Be intentional. Recovery is training.

USA Cycling Certified Skills Instructor certification

SLC_logo+name_webSept 10 2018 – Startline coaching is pleased to announce that Head Coach Peter Helling is now accredited as a USAC certified skills instructor, joining approximately 50 other coaches nationally who hold this certification.

Bicycle handling skills are an essential foundation for all recreational and competitive cyclists & triathletes. Often neglected in preference for physiological development, handling skills provide tools to allows riders to ride safely, enjoy the thrill and camaraderie of riding in groups, progress rapidly as racers, and improve overall race performance.

USAC certified skills instructor certification is targeted specifically toward preparing cyclists to group ride and race: focusing on contact, position, communication, collaboration, predictability, and riding assertively to protect the riders front wheel in increasing complex and crowded riding situations.

The certification is based upon the USAC Beginning Racer Program aimed at preparing first time racers. This program enables racers to move quickly from entry level categories to higher level categories.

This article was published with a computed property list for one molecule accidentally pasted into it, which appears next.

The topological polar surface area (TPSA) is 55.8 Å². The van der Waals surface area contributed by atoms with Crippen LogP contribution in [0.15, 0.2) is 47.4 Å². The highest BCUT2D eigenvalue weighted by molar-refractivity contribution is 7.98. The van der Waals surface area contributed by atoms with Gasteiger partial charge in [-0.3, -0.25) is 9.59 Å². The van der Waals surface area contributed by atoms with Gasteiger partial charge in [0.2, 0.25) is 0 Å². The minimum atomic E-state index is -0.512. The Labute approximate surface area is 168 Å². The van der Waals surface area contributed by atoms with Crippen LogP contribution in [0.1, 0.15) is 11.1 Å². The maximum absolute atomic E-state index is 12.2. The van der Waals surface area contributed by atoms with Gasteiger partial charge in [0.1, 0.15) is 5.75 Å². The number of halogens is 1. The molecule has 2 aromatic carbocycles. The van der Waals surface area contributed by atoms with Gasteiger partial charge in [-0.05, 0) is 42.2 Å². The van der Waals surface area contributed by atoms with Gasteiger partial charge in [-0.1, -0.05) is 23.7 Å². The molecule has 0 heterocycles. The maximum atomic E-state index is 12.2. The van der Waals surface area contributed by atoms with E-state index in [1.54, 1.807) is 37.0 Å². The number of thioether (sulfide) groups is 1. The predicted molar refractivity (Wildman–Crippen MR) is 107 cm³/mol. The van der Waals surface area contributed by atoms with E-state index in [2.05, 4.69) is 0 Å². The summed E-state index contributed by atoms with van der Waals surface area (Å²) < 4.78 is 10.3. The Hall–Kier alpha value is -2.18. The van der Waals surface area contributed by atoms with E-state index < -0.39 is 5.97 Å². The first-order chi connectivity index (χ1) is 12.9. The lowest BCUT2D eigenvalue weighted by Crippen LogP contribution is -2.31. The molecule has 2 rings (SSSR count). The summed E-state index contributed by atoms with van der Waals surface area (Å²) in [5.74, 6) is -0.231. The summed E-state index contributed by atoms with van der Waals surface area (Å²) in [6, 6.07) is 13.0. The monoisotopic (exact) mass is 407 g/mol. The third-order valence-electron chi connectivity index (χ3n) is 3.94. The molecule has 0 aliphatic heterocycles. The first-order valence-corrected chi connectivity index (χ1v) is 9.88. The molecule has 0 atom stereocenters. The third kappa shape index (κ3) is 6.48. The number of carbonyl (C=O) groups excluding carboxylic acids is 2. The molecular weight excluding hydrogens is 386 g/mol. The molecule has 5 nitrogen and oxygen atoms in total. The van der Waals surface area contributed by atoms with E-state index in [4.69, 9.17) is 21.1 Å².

PrintThis new certification adds to Coach Peter’s existing accreditation as a USAC Level 2 cycling coach w/ distinction and USAT Level 2 triathlon endurance coach. USCycling_Coach

Located in Brooklyn NY, Startline coaching offers group & individual training programs for triathletes, runners, and cyclists.

Please contact Coach Peter if you are interested in a coaching program or club cycling clinics to develop solo and group bike handling skills. Boost your performance as a cyclist or multi-sport athlete.


What is base building?

Base building is the general phase of the annual training plan/progression where an athlete develops the fitness or chronic training load to complete their goal races. Each race has a specific demand in terms of overall training preparedness.